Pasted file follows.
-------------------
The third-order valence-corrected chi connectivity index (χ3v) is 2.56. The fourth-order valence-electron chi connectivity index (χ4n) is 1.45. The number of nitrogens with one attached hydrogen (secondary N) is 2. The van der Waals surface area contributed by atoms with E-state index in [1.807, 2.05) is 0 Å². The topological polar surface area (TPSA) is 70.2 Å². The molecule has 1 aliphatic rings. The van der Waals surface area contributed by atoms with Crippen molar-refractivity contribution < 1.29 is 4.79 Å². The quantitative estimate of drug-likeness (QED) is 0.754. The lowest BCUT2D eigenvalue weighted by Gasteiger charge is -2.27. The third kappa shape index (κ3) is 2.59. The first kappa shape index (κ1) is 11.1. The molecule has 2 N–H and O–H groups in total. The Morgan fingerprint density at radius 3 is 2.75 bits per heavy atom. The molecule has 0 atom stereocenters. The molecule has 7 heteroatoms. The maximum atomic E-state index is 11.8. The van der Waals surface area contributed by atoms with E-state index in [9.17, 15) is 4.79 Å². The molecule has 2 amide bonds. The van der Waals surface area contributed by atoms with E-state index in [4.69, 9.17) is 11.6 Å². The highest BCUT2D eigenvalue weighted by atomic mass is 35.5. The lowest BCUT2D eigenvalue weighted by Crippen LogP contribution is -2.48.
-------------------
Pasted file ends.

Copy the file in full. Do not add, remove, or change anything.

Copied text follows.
The third-order valence-corrected chi connectivity index (χ3v) is 2.56. The fourth-order valence-electron chi connectivity index (χ4n) is 1.45. The number of nitrogens with one attached hydrogen (secondary N) is 2. The van der Waals surface area contributed by atoms with E-state index in [1.807, 2.05) is 0 Å². The topological polar surface area (TPSA) is 70.2 Å². The molecule has 1 aliphatic rings. The van der Waals surface area contributed by atoms with Crippen molar-refractivity contribution < 1.29 is 4.79 Å². The quantitative estimate of drug-likeness (QED) is 0.754. The lowest BCUT2D eigenvalue weighted by Gasteiger charge is -2.27. The third kappa shape index (κ3) is 2.59. The first kappa shape index (κ1) is 11.1. The molecule has 2 N–H and O–H groups in total. The Morgan fingerprint density at radius 3 is 2.75 bits per heavy atom. The molecule has 0 atom stereocenters. The molecule has 7 heteroatoms. The maximum atomic E-state index is 11.8. The van der Waals surface area contributed by atoms with E-state index in [9.17, 15) is 4.79 Å². The molecule has 2 amide bonds. The van der Waals surface area contributed by atoms with E-state index in [4.69, 9.17) is 11.6 Å². The highest BCUT2D eigenvalue weighted by atomic mass is 35.5. The lowest BCUT2D eigenvalue weighted by Crippen LogP contribution is -2.48.